“Tell me, honestly, do you think it can be done?”
Three weeks ago my middle school daughter’s principal called. The director for her play had quit suddenly with no notice, after having done very little in the first place to ready the students and the production for their performance which was just over two weeks away.
He wanted to know if I thought it would be possible for the students to actually pull together an entire production in two weeks and whether I would be willing to step up to be the director who would attempt and achieve such a feat.
Having run a summer theater program where essentially that is what we did – pull together a production in about two weeks worth of time – I told him that the kids and parents could definitely do it and that I’d be happy to help.
There’s a difference, though, between directing a production which you’ve planned from the start where you put into place ahead of time the variables which you know you need to and what I just did in these past couple of weeks – which was essentially scramble like a mad person to discover what needed to be done and having it done as quickly as possible with the few options I had available.
Sometimes mealtime can have the same feel. Certain days you’re able to plan ahead and create an extraordinary meal with items you were able to purchase from the grocery store ahead of time. Other days you find yourself scrambling, wondering what you have available and how you can pull something nutritious and tasty together in a short period of time.
That’s where roasting vegetables becomes a literal godsend. You can quickly roast most any vegetable you have on hand, whether fresh or frozen, and make a nice meal for your family on those days like the ones I’ve recently had where you’re literally figuring out dinner with less than thirty minutes to serve it.
The first advantage of roasting vegetables as a dinner meal is that you’re serving something healthy to your family because vegetables contain good nutrients you need. Secondly, roasting intensifies and brings out the flavor in vegetables which make them tastier. Thirdly, roasting quickly cooks vegetables through, better than cooking them stovetop or grilling. Fourthly, you can use small amounts of good, healthy fats like olive oil to roast the vegetables. Fifthly, once you have the tasty roasted vegetables you can easily add beans or leftover meats to it for a more filling, yet quick, meal.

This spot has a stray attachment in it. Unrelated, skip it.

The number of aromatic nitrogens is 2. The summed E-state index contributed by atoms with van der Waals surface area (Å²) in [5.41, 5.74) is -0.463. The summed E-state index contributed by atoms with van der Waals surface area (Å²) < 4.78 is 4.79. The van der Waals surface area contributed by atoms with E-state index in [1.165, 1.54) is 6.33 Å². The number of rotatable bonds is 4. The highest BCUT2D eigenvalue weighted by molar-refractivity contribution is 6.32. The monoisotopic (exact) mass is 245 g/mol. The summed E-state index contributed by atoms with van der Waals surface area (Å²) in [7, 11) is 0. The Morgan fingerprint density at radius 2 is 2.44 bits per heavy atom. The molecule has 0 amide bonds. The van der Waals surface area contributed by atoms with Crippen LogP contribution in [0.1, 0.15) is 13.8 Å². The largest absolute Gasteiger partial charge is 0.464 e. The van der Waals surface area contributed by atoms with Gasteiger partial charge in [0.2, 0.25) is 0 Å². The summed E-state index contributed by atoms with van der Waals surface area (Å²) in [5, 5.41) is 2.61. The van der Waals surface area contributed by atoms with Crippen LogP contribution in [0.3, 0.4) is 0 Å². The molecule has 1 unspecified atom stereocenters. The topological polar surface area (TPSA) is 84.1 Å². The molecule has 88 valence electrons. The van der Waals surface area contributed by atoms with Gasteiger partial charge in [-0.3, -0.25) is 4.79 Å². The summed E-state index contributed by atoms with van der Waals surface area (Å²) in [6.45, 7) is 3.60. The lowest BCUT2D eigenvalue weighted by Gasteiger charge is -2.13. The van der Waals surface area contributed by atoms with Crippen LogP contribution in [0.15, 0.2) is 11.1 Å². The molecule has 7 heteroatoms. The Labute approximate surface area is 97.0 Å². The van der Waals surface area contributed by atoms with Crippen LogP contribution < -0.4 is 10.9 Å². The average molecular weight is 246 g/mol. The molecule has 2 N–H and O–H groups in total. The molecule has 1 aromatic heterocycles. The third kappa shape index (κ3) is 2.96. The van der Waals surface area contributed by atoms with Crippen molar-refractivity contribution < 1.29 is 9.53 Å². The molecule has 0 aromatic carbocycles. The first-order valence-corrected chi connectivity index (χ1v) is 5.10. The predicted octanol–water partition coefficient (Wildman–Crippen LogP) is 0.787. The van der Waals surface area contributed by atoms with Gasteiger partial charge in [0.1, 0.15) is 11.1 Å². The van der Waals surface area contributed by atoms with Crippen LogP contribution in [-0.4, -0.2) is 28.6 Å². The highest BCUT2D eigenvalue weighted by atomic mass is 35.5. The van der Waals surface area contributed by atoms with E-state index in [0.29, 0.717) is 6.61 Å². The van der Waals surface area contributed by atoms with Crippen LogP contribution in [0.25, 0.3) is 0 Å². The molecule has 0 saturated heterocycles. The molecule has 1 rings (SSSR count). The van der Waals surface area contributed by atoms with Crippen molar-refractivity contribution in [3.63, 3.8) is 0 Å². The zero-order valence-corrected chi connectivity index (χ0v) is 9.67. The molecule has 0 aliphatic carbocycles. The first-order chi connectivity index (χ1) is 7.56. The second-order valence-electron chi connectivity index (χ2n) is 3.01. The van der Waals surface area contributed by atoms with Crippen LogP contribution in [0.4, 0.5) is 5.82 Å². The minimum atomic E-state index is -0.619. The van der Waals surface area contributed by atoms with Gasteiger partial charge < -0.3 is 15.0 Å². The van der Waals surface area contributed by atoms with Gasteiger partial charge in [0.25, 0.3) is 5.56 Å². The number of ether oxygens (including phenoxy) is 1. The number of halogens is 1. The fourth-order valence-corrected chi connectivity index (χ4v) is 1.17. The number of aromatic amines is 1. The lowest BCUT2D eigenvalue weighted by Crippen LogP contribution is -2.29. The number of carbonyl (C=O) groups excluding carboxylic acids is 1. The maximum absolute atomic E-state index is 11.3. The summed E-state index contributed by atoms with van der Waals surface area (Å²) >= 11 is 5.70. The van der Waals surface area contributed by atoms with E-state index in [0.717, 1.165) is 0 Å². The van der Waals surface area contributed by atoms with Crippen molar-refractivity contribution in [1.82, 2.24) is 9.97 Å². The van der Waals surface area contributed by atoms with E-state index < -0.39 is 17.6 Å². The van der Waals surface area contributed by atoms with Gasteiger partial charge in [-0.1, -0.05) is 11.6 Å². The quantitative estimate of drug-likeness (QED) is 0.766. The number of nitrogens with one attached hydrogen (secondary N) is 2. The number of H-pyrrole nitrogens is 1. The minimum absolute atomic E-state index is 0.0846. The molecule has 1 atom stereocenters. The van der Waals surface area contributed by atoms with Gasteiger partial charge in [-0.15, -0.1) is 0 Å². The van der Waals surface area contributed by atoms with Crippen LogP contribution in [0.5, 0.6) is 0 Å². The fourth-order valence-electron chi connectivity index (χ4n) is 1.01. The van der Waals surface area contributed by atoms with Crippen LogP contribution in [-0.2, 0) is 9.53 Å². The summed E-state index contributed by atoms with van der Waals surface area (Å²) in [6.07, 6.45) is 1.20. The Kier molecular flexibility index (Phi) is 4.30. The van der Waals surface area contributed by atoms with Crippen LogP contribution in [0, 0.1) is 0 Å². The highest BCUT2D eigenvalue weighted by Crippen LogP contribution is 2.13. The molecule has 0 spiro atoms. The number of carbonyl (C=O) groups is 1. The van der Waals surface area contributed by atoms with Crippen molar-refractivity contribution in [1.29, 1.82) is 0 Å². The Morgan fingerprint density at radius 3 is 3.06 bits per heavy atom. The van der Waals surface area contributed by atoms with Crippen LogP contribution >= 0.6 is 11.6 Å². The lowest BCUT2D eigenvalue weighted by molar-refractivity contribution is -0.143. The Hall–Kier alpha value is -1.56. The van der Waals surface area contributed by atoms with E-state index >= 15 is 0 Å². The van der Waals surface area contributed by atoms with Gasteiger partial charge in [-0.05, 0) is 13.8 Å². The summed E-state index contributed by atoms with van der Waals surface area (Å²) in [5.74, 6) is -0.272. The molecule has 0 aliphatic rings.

Some Tips for Roasting Vegetables:
1. High heat is better: Temperatures of 450, 475 and 500 degrees are best for roasting. I always roast at 500 degrees. The high heat reduces the opportunity for your vegetables to “steam”, and it caramelizes the outer “skin” of your vegetables, bring out the flavors and sealing in the tasty “juices”.
2. A clean oven is necessary: Because you’re cooking at high temperatures, your oven must be clean. A dirty oven will smoke and set off your smoke detector and add an unpleasant odor to your kitchen. If you have a self-cleaning oven, use the feature. If you don’t, it really doesn’t take that long to use a little hot water and soap and a scouring pad to get off any grime and crusted on pieces which might burn.
3. Rack positioning is key: Roasting your vegetables in the center of the oven will cook more evenly. Putting the pan on the top rack usually browns the food more. Putting the pan near the bottom rack gives the food more of a sauteing effect. Depending on what you’re going for, you should be sure to place your rack before preheating your oven.